“Why are sex and violence always linked? I’m afraid they’ll blur together in people’s minds – sexandviolence – until we can’t tell them apart. I expect to hear a newscaster say, “The mob became unruly and the police were forced to resort to sex.”
Today a man came into the office and told me that he and his wife got into an disagreement about rape in our university town, because she wanted him to escort her even extremely short distances when it was dark, and he saw no need because we live in a “good” place where bad things “don’t happen.” Couldn’t I back him up since he was clearly right? I told him in no uncertain terms that he was wrong, that rape and other forms of sexual crime happen in our town just as much as anywhere else. He tried to argue with me! I refrained from what I wanted to say, which was, “Of the two of us, only one works in a police department and deals with this regularly. It isn’t you.” Instead I gave him facts, statistics, personal anecdotes (cheered on, as it happens by a – male – student waiting behind him with silent grins and thumbs up, which were very much appreciated), most of which he tried to counter. But what finally seemed to make an impact was when I told him the estimated statistics for sexual crime versus the (much lower) actual reported ones – and told him bluntly that seen through a pair of female eyes, those numbers meant the world was a hostile and frightening place where the chances of us becoming a victim of sexual crime (from mild harassment – still criminal – up through rape) were higher than than our chances of not. His tone changed after that.
Here’s the truth.
The statistics on sexual crime are appalling, and the majority of that crime is directed at females.* From our perspective (when we admit it ourselves or anyone else), the world is a sexually threatening place for us and the possibility of it intruding is very real.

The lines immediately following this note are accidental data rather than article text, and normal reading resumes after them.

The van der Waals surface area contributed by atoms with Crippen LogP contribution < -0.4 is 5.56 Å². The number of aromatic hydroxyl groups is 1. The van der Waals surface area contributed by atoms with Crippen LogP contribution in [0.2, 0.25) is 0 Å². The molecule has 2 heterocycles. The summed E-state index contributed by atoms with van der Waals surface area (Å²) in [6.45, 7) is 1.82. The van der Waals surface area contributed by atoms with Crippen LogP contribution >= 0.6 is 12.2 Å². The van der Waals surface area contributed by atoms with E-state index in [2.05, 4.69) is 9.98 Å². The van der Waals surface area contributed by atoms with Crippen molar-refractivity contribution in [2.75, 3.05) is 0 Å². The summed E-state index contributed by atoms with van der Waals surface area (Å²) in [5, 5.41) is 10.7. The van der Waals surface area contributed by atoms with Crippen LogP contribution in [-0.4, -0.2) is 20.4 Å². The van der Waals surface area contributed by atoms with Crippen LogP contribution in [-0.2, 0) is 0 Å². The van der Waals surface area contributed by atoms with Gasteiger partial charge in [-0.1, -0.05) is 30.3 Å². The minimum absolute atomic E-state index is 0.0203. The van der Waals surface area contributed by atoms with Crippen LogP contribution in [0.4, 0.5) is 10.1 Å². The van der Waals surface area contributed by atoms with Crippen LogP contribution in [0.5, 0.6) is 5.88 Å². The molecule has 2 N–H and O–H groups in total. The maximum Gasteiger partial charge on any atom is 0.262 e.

As a kid several of my favorite playmates were boys, and the trend continued into university. With the exception of The Girls, I’ve mostly hung around with guys – many of them dear friends to this day. But I remember the specific day that boys took on a more threatening aspect for me. My first year of high school I was accepted to a magnet school for writing that required being bussed to the next county to attend the class every day. I was the only girl chosen for that class that year and that meant I spent a couple hours on a bus everyday with at least three boys from my school and a few boys from another school. There were older girls but they often drove themselves to the program rather than taking the bus.
These boys were the normal sort of teenage males, a bit loutish and inclined to show off for one another, but not malicious I didn’t think. There were tons of discussions between them that made me uncomfortable (being a nice, boring, bookish sort who mostly read on the bus ride), but nothing negative was directed towards me until I started standing up for myself against mild picking on. When I voiced opinions counter to the boys, when I told them I didn’t like the conversation topics, when I spoke up. I don’t remember what the conversation was about but one day (when I was the lone girl on the bus) I said something contrary to the general opinion. The next thing I knew one of the boys loomed over me and told me to, “shut your mouth and spread your legs.” I don’t even remember how I reacted (except for the fact that I marched into the classroom when the bus pulled in and told the teacher straight away), but I remember the realization that I was much smaller than even the shortest boy there, that there was nowhere for me to run to, and that the bus driver was awfully far away. I remember realizing that in that moment that these boys, if they wanted to, if they chose to, could hurt me. I remember realizing that I was suddenly scared of these boys who I sat in classes with every day.